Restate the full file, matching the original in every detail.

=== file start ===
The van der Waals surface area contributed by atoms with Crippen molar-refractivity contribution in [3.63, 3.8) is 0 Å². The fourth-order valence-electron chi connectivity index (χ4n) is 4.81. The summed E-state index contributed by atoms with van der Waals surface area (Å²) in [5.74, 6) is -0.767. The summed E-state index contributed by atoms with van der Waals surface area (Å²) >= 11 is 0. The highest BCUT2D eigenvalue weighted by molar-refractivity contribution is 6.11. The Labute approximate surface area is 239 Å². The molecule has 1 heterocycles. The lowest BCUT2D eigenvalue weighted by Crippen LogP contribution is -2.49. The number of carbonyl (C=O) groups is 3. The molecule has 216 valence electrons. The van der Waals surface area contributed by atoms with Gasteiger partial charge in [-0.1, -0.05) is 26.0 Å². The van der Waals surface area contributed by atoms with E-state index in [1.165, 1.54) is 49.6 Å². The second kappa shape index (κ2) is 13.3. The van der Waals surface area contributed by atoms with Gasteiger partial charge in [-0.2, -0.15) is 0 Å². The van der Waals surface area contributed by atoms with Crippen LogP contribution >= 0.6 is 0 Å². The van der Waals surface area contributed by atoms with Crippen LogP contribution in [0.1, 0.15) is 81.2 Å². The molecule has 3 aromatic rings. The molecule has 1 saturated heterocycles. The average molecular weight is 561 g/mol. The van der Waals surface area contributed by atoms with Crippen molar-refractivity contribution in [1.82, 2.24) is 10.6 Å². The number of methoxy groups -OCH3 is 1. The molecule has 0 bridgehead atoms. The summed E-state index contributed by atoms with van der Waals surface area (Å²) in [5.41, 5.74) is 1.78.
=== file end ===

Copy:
The van der Waals surface area contributed by atoms with Crippen molar-refractivity contribution in [3.63, 3.8) is 0 Å². The fourth-order valence-electron chi connectivity index (χ4n) is 4.81. The summed E-state index contributed by atoms with van der Waals surface area (Å²) in [5.74, 6) is -0.767. The summed E-state index contributed by atoms with van der Waals surface area (Å²) >= 11 is 0. The highest BCUT2D eigenvalue weighted by molar-refractivity contribution is 6.11. The Labute approximate surface area is 239 Å². The molecule has 1 heterocycles. The lowest BCUT2D eigenvalue weighted by Crippen LogP contribution is -2.49. The number of carbonyl (C=O) groups is 3. The molecule has 216 valence electrons. The van der Waals surface area contributed by atoms with Gasteiger partial charge in [-0.1, -0.05) is 26.0 Å². The van der Waals surface area contributed by atoms with E-state index in [1.165, 1.54) is 49.6 Å². The second kappa shape index (κ2) is 13.3. The van der Waals surface area contributed by atoms with Gasteiger partial charge in [-0.2, -0.15) is 0 Å². The van der Waals surface area contributed by atoms with Crippen LogP contribution >= 0.6 is 0 Å². The van der Waals surface area contributed by atoms with Crippen LogP contribution in [0.1, 0.15) is 81.2 Å². The molecule has 3 aromatic rings. The molecule has 1 saturated heterocycles. The average molecular weight is 561 g/mol. The van der Waals surface area contributed by atoms with Crippen molar-refractivity contribution in [1.82, 2.24) is 10.6 Å². The number of methoxy groups -OCH3 is 1. The molecule has 0 bridgehead atoms. The summed E-state index contributed by atoms with van der Waals surface area (Å²) in [5.41, 5.74) is 1.78.